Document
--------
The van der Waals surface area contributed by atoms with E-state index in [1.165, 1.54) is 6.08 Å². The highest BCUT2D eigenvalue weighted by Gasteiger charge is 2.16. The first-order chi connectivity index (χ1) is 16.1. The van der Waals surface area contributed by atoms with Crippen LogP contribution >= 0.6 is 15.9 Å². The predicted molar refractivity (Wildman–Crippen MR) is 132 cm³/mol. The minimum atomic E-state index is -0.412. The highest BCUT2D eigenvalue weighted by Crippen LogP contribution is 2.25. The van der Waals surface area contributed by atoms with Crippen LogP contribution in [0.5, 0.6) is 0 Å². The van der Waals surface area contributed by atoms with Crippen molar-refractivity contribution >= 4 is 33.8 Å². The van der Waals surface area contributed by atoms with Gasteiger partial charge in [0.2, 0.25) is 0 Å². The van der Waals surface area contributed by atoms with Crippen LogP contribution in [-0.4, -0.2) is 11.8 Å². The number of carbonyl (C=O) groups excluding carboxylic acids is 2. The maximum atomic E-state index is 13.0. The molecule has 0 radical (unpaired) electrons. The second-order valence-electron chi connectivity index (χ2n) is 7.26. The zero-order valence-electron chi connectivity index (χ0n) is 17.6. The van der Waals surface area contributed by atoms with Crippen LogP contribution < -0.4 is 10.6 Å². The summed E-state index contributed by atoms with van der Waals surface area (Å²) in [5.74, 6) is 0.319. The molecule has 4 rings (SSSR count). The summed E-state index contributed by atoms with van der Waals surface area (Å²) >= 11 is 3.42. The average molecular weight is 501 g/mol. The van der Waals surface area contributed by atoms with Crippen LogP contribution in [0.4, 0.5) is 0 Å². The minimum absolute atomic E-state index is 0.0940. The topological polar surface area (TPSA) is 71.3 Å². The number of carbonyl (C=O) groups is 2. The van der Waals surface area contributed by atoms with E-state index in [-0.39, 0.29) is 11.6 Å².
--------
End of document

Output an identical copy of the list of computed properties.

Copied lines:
The van der Waals surface area contributed by atoms with E-state index in [1.165, 1.54) is 6.08 Å². The highest BCUT2D eigenvalue weighted by Gasteiger charge is 2.16. The first-order chi connectivity index (χ1) is 16.1. The van der Waals surface area contributed by atoms with Crippen LogP contribution >= 0.6 is 15.9 Å². The predicted molar refractivity (Wildman–Crippen MR) is 132 cm³/mol. The minimum atomic E-state index is -0.412. The highest BCUT2D eigenvalue weighted by Crippen LogP contribution is 2.25. The van der Waals surface area contributed by atoms with Crippen LogP contribution in [0.5, 0.6) is 0 Å². The van der Waals surface area contributed by atoms with Crippen molar-refractivity contribution >= 4 is 33.8 Å². The van der Waals surface area contributed by atoms with Gasteiger partial charge in [0.2, 0.25) is 0 Å². The van der Waals surface area contributed by atoms with Crippen LogP contribution in [-0.4, -0.2) is 11.8 Å². The number of carbonyl (C=O) groups excluding carboxylic acids is 2. The maximum atomic E-state index is 13.0. The molecule has 0 radical (unpaired) electrons. The second-order valence-electron chi connectivity index (χ2n) is 7.26. The zero-order valence-electron chi connectivity index (χ0n) is 17.6. The van der Waals surface area contributed by atoms with Crippen LogP contribution < -0.4 is 10.6 Å². The summed E-state index contributed by atoms with van der Waals surface area (Å²) in [5.74, 6) is 0.319. The molecule has 4 rings (SSSR count). The summed E-state index contributed by atoms with van der Waals surface area (Å²) >= 11 is 3.42. The average molecular weight is 501 g/mol. The van der Waals surface area contributed by atoms with Crippen LogP contribution in [0.4, 0.5) is 0 Å². The minimum absolute atomic E-state index is 0.0940. The topological polar surface area (TPSA) is 71.3 Å². The number of carbonyl (C=O) groups is 2. The van der Waals surface area contributed by atoms with E-state index in [-0.39, 0.29) is 11.6 Å².